There is a view that Brexit is an English concern. “We haven’t picked up anything about the EU referendum,” says Lawler of his doorstep conversations. “What people are talking about is the independence referendum, Jeremy Corbyn and the kids’ ward.” Scotland’s health secretary, Shona Robison, is due to make a decision on whether the specialist ward should be moved to a large hospital in the First Minister’s Glasgow constituency, against the wishes of many Paisley residents. The hospital in question is nicknamed “the Death Star”.  

Another concern, reminiscent of small towns across the UK, is the decline of the high street. When I walk down the historical shopping area Causeyside Street, I find mother and daughter Kate and Linda Hancy packing up what remains of The Pattern Café and Gift Shop. The wallpaper is a glorious Paisley print, but the scented candles are in boxes and a spray soap bottle hangs from a chair. After two years of trying, they are closing down.  

“People just don’t have money to spend,” Kate says. “A lot of people have been on the same wage for more than five years.”

Linda chimes in: “The cost of living going up but wages aren’t the same. I work in a supermarket, and people come in and say ‘How did I spend this much money?’ A lot of people are paying by credit cards.”

The Hancys voted to remain in the UK, and the EU. Although they knew Alexander, they have never met Mhairi Black, and feel devolution, if anything, has made politicians less accountable. “Why are we picking 1,2,3,4,” demands Kate, referring to Holyrood's voting system, which rejected first past the post. “Why can’t we pick one like we used to?”

Without the EU to blame, the most obvious culprits for Paisley town centre’s decline are the out-of-town shopping centres, where cinemas are opening just as historical ones in town close their doors.

Gavin Simpson, owner of Feel the Groove, a new record shop, remembers the 1980s, when a new release would have shoppers queuing round the block. However, he believes the town is over the worst. (As we speak, a customer comes in to reserve such a record and cheerfully warns Gavin that “even if I ask for my money back, don’t give it to me.”)

One thriving business is the longstanding butchers, Wm Phelps. Manager James Peacock tells me it is down to the trustworthy Scottish produce, which is carefully tracked and labelled. But the business has also embraced globalisation.  After noticing a large number of South African customers, Peacock began selling boerewors and biltong.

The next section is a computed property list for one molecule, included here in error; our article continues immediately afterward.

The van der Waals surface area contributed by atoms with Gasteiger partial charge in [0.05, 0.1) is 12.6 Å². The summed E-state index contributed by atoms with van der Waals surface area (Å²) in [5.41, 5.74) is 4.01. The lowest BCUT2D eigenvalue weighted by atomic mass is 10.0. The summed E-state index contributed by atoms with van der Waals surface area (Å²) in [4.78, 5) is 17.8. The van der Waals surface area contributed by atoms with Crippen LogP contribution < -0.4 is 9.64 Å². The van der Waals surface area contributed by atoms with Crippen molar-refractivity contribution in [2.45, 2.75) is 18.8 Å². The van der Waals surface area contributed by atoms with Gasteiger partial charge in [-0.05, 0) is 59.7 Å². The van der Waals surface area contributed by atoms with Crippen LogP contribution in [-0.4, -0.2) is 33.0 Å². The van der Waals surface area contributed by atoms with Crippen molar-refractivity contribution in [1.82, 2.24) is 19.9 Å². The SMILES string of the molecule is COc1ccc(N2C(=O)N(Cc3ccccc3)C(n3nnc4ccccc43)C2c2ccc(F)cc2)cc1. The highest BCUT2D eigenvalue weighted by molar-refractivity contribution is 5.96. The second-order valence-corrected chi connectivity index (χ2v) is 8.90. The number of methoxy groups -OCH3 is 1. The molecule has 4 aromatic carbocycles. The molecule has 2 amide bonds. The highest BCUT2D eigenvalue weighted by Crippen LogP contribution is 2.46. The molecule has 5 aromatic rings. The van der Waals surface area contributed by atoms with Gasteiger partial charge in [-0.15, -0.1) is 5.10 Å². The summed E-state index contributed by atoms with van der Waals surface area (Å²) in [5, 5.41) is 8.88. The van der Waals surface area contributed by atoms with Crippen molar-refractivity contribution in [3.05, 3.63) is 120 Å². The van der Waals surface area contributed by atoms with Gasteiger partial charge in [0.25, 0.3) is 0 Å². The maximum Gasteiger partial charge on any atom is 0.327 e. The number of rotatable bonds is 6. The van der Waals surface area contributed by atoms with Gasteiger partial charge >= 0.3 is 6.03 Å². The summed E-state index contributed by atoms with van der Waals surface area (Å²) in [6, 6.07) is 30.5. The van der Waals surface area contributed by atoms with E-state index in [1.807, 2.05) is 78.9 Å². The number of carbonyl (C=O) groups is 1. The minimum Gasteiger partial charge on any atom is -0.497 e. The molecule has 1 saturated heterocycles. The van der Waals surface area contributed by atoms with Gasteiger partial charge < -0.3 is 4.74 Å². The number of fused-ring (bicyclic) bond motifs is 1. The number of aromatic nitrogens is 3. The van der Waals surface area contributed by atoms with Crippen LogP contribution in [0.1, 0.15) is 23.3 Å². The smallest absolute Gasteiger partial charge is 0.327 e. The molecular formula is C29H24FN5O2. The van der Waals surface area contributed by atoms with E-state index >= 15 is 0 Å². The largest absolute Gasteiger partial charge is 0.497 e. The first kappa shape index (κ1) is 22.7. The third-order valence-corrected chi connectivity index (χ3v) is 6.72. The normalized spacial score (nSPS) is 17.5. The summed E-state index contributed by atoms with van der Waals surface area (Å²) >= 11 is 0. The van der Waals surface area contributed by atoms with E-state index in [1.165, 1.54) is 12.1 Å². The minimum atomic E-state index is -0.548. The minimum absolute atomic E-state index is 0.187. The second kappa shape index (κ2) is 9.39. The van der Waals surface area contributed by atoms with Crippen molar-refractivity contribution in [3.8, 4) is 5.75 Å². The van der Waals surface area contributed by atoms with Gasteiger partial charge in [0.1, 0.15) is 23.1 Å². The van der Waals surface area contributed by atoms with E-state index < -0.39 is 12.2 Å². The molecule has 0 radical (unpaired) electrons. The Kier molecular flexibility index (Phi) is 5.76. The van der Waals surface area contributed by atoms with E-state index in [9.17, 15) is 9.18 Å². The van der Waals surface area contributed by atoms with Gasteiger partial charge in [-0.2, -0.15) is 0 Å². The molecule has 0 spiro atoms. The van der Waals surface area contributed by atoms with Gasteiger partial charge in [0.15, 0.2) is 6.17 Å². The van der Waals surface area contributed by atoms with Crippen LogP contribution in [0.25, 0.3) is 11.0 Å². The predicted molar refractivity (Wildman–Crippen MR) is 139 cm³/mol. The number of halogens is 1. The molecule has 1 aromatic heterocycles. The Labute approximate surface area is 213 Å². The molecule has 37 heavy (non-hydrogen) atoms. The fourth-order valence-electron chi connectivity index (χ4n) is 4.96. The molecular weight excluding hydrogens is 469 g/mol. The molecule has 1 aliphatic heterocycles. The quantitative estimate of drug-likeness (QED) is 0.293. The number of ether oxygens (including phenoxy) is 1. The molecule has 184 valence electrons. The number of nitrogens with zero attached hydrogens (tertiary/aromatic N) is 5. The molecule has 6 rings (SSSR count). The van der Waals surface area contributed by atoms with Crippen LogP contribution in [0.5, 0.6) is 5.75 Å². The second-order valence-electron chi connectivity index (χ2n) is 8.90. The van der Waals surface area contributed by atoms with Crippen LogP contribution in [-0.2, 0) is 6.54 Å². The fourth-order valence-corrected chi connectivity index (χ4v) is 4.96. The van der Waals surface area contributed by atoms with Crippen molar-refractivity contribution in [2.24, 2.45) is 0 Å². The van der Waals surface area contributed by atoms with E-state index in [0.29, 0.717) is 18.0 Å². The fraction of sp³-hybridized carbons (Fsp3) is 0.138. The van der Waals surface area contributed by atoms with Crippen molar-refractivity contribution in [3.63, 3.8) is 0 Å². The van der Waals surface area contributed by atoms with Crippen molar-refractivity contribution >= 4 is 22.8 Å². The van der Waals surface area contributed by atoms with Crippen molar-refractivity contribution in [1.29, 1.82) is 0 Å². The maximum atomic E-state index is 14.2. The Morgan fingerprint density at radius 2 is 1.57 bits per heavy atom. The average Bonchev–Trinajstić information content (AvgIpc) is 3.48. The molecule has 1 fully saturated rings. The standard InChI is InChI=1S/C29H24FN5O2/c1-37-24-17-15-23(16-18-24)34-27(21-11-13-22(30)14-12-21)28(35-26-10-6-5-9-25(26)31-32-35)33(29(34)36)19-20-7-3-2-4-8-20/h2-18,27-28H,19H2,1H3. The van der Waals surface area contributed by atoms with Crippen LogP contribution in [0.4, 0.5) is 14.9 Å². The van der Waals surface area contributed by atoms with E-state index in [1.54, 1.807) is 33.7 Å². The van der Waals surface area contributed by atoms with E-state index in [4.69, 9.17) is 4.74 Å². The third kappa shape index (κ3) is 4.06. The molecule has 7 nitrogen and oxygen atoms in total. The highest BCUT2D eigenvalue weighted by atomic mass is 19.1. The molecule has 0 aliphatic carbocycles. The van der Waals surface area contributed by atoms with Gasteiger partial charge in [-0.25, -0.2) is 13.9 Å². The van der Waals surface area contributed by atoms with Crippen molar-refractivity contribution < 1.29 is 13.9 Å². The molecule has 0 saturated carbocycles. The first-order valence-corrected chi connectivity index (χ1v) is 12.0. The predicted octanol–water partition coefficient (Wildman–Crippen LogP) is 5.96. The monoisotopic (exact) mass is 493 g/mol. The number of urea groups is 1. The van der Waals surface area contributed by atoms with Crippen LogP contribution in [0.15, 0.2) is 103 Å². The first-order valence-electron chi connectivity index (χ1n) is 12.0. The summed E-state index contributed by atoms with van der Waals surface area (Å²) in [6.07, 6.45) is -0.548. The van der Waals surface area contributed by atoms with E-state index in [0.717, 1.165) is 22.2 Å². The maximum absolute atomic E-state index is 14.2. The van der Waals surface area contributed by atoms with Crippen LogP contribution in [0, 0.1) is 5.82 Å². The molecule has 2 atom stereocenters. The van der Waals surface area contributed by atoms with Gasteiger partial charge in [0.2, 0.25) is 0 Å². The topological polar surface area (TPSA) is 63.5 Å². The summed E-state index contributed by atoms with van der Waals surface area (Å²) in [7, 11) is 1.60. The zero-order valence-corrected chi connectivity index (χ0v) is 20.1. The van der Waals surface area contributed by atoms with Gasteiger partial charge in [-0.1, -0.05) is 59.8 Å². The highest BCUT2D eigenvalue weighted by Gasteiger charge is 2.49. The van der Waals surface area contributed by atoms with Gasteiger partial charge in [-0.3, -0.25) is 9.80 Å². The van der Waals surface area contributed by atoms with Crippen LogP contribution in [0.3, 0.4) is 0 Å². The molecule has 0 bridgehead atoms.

The other referendum campaign

If Paisley has been spared the divisions of the EU referendum campaign, its “buddies” – as residents are known – are still reeling with the repercussions of an earlier referendum, that on Scotland in the UK. In 2014, the town voted for independence, although the county overall opted to stay in the UK. 

The town is home to a particularly brash strain of indyreffers, including the “Smith Commission burners”, three SNP councillors who gathered in front of the council headquarters to burn a copy of the report setting out new powers for Scotland. One of them, Mags MacLaren, went on to manage Black’s constituency office.

But if the Paisley independence movement has been well covered, less is known about its opposite - the rise of pro-unionism. 

Of the three mainstream parties opposed to independence, it is the Scottish Conservatives, with their unconventional leader Ruth Davidson, who have most effectively capitalised on the pro-union message. In the 2016 Scottish Parliament elections, the Tory Jackson Carlaw captured the West of Scotland constituency of Eastwood, which had been held by Labour since its creation. 

In Holyrood, the Scottish Tories benefit from proportional representation, which allows voters to choose a constituency MSP but also rank parties.